By moving into a CCRC, Tom and Marge were better able to enjoy the latter part of their retirement because the living arrangement freed them from the challenges of homeownership and cooking, and also allowed them to change residences as their needs changed. .
Health coordination – One consideration related to physical residence is access to medical care. After losing her husband, Carolyn realized that a ship in the Keys was very limited in terms of access to medical care and moving to a condo on the mainland offered more options. Even more efficient was the transfer of Tom and Marge to a CCRC, where they were literally a short distance from the hospital. Even Oliver improved his situation when he moved in with his daughter. As a widower, you now have family close by if you need help with medical appointments.
Financing – Since retirement involves the de-accumulation of assets, an important consideration is financing any planned change of residence. If the retiree has no home equity or savings, options are limited and Medicaid planning may be required. However, if the retiree has a mortgage, there are many options to finance a change of residence. In general, for a recent retiree, obtaining a new conventional mortgage is impractical and a financial burden. There are better ways to free up or leverage existing capital.
Oliver obtained a secured loan for his home in the Midwest to finance the construction of his “granny pod” in Seattle. When he subsequently sold his home, he was able to pay off the swing loan and free up cash flow for retirement income. With Carolyn, her HECM for purchasing provided significant flexibility in managing her future cash flow needs. You used part of the HECM loan proceeds to pay off the remaining balance on your ship, and now you have a line of credit that you can take advantage of if you need to increase your retirement income. A reverse mortgage can be expensive, but for Carolyn it is worth the cost because it protects cash flow without the risk of foreclosure. Finally, as for Tom and Marge, with the sale of their home they were able to pay the one-time deposit on their CCRC contract and free up cash to supplement their monthly CCRC installments.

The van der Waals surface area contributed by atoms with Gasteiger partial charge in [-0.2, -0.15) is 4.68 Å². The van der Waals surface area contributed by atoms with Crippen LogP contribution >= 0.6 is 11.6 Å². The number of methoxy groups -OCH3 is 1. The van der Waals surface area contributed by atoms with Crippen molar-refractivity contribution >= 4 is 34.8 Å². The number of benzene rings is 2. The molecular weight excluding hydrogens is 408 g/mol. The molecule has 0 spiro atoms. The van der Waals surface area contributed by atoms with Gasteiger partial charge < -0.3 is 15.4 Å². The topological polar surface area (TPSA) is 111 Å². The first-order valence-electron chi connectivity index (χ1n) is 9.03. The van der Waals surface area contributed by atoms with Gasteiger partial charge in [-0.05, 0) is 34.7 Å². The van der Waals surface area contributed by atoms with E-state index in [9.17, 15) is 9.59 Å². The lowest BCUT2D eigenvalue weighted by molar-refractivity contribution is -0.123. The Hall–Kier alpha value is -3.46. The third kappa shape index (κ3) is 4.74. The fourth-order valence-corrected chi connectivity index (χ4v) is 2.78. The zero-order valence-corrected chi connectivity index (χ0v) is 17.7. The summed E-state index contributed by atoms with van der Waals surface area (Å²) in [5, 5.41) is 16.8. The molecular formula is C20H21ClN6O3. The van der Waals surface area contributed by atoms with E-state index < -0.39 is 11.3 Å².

Contingencies – Retirement is rarely a straight line between leaving your job and dying years later. This is particularly true when thinking in pairs. The three previous stories have a common element: they involved marriages. In Oliver’s case, his wife died. prior to Retirement; with Carolyn her husband died early on Retirement; and with Tom and Marge, one of the spouses died later in retirement, but still years before the survivor passed away.
When planning for retirement, a couple must grapple with the reality that spouses rarely die at the same time and that the death of a spouse drastically affects the survivor’s retirement plans. It took him a decade, but once Oliver retired, he moved thousands of miles away. Carolyn, now retired, went from a boat to a condo. And Tom just changed apartments, but even this transition changed the life of an 80-year-old man. Contingency flexibility should be part of the retirement plan because one way or another a change will occur.